Weekend spraying targeted spongy moth caterpillars

by Kate Shunney

As predicted by forestry and agricultural experts, this year’s emergence of spongy moth (formerly known as gypsy moth) caterpillars is bigger and more destructive than last year.

The caterpillars, which eat the foliage of hardwood trees and other flora, pose a noticeable risk to forested areas in our region, including the tops of Morgan County’s most prominent mountains – Sleepy Creek, Cacapon and Sideling Hill.

Over the Mother’s Day weekend, local residents took note of low-flying helicopters which took turns spraying a pesticide targeting caterpillars before they cripple local forests.

Trees can withstand defoliation one season, but a second year of having their leaves stripped can kill some trees. Gypsy moth damage was clearly visible last spring and summer in areas affected by the pests.

Ag experts advise that tree mortality after two years of defoliation can reach 80%, meaning trees that were stripped of leaves last year by the spongy moth caterpillars are more susceptible to damage this year.

As reported in the April 10 edition of The Morgan Messenger, officials with the U.S. Department of Agriculture Gypsy Moth suppression program had already counted high numbers of moth egg masses earlier in the year and expected the emergence of caterpillars with heat and spring rains.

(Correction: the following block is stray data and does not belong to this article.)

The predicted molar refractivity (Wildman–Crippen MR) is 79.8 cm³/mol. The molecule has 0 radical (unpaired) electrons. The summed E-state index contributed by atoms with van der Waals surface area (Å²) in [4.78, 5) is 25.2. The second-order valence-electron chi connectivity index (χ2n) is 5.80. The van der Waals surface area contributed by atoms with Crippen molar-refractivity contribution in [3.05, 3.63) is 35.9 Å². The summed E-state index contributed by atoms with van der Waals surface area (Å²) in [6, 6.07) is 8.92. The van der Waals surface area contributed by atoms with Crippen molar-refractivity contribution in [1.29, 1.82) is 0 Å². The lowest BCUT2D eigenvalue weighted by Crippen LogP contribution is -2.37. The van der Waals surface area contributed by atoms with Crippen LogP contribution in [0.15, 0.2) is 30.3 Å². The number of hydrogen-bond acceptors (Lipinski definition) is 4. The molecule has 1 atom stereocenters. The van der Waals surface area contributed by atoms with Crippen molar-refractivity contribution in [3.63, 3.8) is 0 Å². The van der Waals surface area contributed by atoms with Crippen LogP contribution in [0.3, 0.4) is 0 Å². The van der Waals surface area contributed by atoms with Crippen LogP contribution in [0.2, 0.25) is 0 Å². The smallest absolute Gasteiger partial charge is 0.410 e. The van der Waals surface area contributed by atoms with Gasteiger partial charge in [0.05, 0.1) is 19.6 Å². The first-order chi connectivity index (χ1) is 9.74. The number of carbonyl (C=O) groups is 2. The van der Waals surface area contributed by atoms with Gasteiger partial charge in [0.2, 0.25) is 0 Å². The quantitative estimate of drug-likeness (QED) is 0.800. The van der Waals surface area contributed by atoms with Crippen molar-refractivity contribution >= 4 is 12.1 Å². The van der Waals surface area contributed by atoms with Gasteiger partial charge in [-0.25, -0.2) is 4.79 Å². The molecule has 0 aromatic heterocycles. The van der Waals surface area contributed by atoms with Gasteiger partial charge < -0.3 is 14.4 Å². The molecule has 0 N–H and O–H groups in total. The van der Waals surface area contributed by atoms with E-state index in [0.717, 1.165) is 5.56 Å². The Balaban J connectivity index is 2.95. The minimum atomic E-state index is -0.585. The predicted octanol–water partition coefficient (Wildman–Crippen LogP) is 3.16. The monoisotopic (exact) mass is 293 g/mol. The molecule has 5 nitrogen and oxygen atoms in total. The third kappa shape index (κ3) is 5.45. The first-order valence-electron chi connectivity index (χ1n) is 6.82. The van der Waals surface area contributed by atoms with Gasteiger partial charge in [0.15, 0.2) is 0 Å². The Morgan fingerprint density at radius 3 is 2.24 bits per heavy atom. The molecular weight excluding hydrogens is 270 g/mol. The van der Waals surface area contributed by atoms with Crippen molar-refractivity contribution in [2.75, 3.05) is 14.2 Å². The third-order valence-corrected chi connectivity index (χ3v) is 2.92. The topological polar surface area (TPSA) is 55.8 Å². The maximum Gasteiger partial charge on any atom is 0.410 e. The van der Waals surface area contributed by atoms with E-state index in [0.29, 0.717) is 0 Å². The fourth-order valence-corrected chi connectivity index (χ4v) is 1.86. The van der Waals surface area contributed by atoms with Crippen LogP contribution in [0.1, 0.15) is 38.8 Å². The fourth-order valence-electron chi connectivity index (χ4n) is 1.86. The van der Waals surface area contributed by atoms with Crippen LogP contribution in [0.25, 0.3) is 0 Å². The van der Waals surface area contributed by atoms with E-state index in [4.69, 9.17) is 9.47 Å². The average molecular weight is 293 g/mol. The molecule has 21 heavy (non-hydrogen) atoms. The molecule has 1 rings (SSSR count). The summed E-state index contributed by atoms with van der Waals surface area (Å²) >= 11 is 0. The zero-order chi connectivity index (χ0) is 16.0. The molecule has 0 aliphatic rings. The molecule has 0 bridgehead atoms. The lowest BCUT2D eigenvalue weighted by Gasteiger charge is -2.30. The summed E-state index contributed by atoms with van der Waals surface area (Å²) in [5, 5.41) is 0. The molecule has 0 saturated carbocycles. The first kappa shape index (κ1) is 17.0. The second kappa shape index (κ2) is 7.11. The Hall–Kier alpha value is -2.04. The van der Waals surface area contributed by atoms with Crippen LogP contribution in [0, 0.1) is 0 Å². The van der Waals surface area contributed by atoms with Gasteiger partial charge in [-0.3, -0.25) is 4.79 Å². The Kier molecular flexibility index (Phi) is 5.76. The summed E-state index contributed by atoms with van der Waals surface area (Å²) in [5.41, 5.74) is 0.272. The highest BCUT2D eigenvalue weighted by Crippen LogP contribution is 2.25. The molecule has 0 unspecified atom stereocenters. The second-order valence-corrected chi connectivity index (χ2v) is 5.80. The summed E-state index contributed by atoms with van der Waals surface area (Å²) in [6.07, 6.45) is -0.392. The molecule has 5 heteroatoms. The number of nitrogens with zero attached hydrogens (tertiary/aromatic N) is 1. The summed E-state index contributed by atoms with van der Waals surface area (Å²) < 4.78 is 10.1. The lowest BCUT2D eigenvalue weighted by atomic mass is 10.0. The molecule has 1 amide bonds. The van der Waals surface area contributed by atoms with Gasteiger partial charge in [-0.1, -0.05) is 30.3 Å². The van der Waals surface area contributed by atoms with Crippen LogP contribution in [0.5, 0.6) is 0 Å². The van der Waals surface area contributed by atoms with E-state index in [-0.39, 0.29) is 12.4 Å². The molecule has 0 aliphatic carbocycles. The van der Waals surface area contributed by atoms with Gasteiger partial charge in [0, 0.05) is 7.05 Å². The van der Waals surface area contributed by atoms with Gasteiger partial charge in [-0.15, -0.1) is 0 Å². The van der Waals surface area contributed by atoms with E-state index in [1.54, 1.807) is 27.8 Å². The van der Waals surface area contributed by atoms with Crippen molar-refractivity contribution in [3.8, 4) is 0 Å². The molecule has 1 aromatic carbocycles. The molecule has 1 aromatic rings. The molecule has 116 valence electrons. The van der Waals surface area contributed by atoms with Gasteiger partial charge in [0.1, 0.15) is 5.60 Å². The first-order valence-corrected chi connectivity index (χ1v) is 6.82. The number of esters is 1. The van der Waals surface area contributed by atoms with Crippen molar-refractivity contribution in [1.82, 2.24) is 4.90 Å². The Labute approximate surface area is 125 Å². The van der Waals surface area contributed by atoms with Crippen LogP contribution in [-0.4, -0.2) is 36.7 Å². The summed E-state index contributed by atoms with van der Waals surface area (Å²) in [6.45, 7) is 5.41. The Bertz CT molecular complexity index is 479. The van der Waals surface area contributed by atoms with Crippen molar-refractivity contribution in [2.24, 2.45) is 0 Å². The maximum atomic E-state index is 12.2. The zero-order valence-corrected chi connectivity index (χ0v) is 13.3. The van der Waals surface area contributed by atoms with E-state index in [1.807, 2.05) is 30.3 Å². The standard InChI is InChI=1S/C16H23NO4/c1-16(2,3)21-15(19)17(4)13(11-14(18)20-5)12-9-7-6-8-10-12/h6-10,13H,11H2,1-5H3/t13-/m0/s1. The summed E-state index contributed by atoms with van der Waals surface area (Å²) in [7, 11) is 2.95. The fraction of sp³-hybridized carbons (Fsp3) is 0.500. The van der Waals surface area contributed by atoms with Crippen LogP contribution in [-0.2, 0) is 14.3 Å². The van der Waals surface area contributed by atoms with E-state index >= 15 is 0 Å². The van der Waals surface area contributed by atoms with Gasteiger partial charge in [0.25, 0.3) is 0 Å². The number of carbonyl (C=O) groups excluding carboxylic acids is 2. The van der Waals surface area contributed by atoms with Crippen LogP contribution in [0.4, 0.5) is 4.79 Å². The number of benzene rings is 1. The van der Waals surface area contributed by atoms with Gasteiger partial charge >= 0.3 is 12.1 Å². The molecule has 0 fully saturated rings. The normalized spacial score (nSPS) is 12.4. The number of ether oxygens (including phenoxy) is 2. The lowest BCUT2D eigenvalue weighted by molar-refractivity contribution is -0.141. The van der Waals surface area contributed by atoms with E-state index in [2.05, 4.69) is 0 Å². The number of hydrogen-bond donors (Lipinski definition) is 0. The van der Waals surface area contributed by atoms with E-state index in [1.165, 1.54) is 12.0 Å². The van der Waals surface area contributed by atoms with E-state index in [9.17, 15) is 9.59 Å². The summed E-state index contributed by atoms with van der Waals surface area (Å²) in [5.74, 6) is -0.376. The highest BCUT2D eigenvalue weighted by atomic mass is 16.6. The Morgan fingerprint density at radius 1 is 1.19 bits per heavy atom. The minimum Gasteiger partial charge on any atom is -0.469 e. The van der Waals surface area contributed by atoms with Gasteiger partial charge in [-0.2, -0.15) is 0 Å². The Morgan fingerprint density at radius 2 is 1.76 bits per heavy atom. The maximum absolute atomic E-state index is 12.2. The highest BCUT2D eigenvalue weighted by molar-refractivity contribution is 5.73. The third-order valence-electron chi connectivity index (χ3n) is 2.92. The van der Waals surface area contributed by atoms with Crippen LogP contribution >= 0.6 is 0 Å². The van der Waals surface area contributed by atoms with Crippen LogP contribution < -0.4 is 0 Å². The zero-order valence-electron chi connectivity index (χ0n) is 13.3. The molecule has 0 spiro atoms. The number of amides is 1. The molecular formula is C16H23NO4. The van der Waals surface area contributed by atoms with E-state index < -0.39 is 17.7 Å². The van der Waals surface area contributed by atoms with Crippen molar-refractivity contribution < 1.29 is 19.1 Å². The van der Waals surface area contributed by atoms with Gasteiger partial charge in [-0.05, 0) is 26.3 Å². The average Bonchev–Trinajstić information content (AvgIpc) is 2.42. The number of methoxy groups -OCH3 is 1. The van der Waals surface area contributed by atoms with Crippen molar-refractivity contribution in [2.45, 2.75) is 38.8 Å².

The larvae go through five or six stages before becoming moths in July. During that time, the caterpillars feed on hundreds of different types of trees and shrubs. The moths prefer hickory-oak forests but will attack most other local hardwoods too.

More than 2,800 acres of Morgan County were sprayed by treatment chemicals in 2023.  An additional 35 landowners signed up for this spring’s spraying, at a cost to them.

Aerial spraying this past weekend included the top of Cacapon Mountain, leading to the closure of some upper trails at Cacapon State Park to reduce the impact of spraying on park users.

Private landowners can sign up for the spraying program if their property includes a high concentration of egg masses, and they meet other participation requirements. Information about that application process can be found by emailing Gypsy Moth Program Coordinator G. Scott Hoffman at or calling 304-788-1066.

Landowners can take additional steps on their property if spongy moth caterpillars are abundant.

The trunks of affected trees can be wrapped with sticky materials to stop caterpillars from reaching upper leafy branches, and caterpillars can be removed manually and disposed of to reduce the moth population.